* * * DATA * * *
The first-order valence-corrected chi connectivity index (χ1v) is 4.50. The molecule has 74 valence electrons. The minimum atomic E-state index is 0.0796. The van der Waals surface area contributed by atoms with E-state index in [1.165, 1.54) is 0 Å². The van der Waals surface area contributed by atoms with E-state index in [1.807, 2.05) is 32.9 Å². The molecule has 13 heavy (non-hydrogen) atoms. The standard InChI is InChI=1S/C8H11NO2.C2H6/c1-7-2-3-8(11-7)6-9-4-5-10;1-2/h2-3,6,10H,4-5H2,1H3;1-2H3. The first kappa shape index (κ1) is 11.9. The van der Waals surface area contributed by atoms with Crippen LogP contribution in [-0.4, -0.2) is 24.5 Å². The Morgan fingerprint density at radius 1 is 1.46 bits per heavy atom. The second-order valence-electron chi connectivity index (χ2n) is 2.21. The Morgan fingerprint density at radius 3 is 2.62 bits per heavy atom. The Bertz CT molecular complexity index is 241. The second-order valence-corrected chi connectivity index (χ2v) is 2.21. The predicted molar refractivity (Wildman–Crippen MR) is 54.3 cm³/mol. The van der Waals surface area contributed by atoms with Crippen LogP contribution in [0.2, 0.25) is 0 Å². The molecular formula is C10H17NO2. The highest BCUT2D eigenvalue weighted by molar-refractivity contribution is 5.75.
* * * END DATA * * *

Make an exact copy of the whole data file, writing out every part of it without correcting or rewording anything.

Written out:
The first-order valence-corrected chi connectivity index (χ1v) is 4.50. The molecule has 74 valence electrons. The minimum atomic E-state index is 0.0796. The van der Waals surface area contributed by atoms with E-state index in [1.165, 1.54) is 0 Å². The van der Waals surface area contributed by atoms with E-state index in [1.807, 2.05) is 32.9 Å². The molecule has 13 heavy (non-hydrogen) atoms. The standard InChI is InChI=1S/C8H11NO2.C2H6/c1-7-2-3-8(11-7)6-9-4-5-10;1-2/h2-3,6,10H,4-5H2,1H3;1-2H3. The first kappa shape index (κ1) is 11.9. The van der Waals surface area contributed by atoms with Crippen LogP contribution in [-0.4, -0.2) is 24.5 Å². The Morgan fingerprint density at radius 1 is 1.46 bits per heavy atom. The second-order valence-electron chi connectivity index (χ2n) is 2.21. The Morgan fingerprint density at radius 3 is 2.62 bits per heavy atom. The Bertz CT molecular complexity index is 241. The second-order valence-corrected chi connectivity index (χ2v) is 2.21. The predicted molar refractivity (Wildman–Crippen MR) is 54.3 cm³/mol. The van der Waals surface area contributed by atoms with Crippen LogP contribution in [0.2, 0.25) is 0 Å². The molecular formula is C10H17NO2. The highest BCUT2D eigenvalue weighted by molar-refractivity contribution is 5.75.